Monday, April 30, 2012

Back to Basics

I had to take some time out to clean up my messy studio.  It looked like a bomb hit and there were things spread out all over the room.  It was getting to the point that I didn't know where anything was, so I decided to put all my energy into cleaning up and organizing my supplies.  I now enjoy walking into "my space."  It is MY little part of the house where I can create anything I want and be by myself.  I find it easier to be creative if no else is around distracting me.

The rain was coming down in buckets today, which put a kink in my plans to go scouting painting spots and taking some photos now that most of the trees have leaves on them.  Hopefully it will clear up for tomorrow, because I NEED more landscape photos.  It seems like the more I paint, the more I don't like using photos that other people take.  Maybe I can connect to my own photos because I have been to the place I am painting.

It has been a few days since I last painted, so I thought I would keep things simple.  I haven't painted a pear for a while, so I grabbed a pear and my gouache and painted.  It isn't the most exciting painting, but I painted and it felt good.

This is painted on 5 x 7 cold press water color paper, primed with Rich Beige Art Spectrum Colourfix Primer.  I could use this as an under painting and put pastel on top.  Hmmm.... maybe I will just do that.  If I do, I will post the results.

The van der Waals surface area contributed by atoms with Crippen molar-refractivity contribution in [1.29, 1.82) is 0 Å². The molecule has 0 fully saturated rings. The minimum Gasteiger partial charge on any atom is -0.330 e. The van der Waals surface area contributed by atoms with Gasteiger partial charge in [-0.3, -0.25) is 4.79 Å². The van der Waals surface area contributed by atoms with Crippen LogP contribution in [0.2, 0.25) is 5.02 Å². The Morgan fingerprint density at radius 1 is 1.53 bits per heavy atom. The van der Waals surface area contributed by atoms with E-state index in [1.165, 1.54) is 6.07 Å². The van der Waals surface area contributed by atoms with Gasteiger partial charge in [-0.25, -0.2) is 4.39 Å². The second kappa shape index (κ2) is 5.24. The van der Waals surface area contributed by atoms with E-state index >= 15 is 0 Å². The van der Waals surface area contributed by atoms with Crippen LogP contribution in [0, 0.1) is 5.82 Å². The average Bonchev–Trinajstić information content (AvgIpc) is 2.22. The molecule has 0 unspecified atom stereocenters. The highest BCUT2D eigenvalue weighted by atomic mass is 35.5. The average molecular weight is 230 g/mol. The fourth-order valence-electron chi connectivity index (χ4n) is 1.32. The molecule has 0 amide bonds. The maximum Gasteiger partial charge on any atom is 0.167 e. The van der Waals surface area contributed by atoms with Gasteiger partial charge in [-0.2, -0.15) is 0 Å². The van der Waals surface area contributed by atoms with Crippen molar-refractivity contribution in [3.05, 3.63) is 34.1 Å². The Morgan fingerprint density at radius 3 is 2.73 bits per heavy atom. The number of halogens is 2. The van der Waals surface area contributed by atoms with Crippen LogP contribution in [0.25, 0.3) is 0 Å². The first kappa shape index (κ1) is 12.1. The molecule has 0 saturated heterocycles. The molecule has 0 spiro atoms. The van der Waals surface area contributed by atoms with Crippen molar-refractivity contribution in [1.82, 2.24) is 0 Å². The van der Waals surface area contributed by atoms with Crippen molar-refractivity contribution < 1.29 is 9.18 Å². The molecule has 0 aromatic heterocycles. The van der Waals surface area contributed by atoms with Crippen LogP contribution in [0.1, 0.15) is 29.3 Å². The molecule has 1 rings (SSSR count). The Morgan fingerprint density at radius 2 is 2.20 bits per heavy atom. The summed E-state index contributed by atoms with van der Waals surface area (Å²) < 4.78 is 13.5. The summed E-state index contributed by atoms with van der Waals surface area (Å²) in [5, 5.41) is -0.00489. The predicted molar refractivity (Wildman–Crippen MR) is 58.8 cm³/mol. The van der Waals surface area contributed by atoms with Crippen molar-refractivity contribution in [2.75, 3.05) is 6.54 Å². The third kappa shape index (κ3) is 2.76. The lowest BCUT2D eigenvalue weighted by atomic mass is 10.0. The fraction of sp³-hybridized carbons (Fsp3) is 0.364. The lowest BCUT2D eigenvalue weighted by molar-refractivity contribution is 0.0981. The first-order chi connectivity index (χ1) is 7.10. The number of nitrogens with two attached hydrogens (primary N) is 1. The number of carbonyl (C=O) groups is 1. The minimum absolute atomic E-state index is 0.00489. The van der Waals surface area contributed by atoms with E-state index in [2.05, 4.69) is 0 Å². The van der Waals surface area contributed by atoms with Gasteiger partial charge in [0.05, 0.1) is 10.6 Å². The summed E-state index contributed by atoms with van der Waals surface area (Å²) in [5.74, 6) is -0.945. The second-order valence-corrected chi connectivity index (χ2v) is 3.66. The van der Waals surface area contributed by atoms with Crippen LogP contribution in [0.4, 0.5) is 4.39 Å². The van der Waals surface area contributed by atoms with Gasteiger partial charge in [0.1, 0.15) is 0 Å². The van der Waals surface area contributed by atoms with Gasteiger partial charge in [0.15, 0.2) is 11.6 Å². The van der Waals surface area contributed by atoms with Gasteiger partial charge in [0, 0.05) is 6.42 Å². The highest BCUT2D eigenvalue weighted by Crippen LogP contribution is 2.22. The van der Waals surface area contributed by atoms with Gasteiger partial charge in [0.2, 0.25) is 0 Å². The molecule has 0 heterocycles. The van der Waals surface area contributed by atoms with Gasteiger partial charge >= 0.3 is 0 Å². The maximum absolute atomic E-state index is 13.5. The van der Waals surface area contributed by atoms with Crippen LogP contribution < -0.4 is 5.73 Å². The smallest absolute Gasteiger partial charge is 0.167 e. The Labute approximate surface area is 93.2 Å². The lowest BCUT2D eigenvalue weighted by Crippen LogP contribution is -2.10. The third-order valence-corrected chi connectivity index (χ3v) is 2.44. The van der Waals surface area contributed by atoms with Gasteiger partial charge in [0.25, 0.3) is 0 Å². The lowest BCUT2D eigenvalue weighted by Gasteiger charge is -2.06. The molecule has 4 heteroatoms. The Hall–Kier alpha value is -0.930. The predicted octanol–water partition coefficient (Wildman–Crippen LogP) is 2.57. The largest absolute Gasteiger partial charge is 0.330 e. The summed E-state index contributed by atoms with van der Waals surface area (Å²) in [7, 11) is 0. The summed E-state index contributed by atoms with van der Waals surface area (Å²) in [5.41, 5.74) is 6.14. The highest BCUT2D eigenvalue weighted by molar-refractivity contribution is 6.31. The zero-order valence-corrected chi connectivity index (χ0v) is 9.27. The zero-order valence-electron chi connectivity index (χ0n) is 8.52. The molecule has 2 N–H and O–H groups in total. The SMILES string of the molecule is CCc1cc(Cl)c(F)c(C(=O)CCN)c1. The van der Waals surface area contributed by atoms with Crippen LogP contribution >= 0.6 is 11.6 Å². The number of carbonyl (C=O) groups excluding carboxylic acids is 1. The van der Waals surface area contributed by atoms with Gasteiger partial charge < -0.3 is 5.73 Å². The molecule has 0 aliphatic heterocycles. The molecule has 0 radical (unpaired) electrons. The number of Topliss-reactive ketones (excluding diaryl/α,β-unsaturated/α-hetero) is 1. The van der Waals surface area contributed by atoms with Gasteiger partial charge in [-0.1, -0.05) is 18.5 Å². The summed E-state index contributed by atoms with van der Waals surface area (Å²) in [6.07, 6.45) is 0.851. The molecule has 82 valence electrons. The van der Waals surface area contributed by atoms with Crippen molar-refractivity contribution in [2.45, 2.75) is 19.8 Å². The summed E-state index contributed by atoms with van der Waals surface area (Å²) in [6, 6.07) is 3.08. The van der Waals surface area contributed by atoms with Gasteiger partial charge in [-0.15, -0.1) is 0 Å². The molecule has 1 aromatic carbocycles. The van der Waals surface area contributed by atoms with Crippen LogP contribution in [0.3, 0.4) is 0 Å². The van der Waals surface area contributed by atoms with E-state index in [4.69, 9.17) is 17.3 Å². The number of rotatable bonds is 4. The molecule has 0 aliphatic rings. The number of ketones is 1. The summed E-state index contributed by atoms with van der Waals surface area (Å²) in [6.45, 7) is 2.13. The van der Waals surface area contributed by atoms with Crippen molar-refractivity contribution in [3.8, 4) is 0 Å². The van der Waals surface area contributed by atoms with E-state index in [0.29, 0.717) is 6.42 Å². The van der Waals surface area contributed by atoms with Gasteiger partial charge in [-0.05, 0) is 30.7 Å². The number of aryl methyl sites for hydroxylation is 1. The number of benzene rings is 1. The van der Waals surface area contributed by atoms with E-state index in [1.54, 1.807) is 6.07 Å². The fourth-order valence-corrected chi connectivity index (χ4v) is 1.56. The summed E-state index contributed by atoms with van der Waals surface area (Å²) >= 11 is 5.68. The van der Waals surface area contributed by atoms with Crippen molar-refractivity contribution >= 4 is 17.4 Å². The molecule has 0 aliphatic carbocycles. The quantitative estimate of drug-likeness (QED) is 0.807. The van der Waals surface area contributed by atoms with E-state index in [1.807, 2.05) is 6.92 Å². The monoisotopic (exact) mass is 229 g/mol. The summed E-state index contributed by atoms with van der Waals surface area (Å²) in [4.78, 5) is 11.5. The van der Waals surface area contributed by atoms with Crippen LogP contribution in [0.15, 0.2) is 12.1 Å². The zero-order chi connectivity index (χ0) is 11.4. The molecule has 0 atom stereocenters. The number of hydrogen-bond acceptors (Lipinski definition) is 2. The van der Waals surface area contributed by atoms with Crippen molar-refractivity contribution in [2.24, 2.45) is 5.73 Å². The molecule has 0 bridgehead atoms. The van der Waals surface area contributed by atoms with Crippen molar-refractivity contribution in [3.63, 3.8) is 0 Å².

As always, thanks for looking.  I will share a couple of photos of my nice clean studio.  It won't stay that way for long.


My pastels

The working area

The view from the drawing table

It's a wonder that I get anything done.  I could look out the window all day long.  If I go over to the left side of the table, there is a view of Shuswap Lake.  If I ever need motivation to learn how to paint landscapes all I have to do is look outside.  I will share more photos when the weather gets nicer.


Wednesday, April 25, 2012

Mixing Greens

The other day I watched a video by Liz Haywood-Sullivan on using greens in a landscape.  She used a pastel and alcohol under painting of orange for greens in light and dark red for areas in shade.  She showed how it was possible to use green as the dominant color in a landscape painting.

I will watch the video again to really study her method, but not today, because I was itching to paint.  It has been a while since I have been able to paint, but it should be clear sailing for the foreseeable future.  There are a thousand ideas bouncing around in my head and I just want to paint and paint some more.

This painting was started with a pastel and alcohol under painting, using a light orange for the grass and a darker orange for the sunny part of the trees.  I think she used the same orange for both.  Now that I have done this, I think a darker orange for the ground would enable the greens to show better.  I used a dark violet for the under painting in the shaded part of the trees.  A light yellow was used for the sky and two different violets for the background trees and hill.

The painting is done on 5 x 7 UART 400 grit sanded paper and I used a variety of pastels.  It sure felt good to be able to paint again.  Thanks for looking.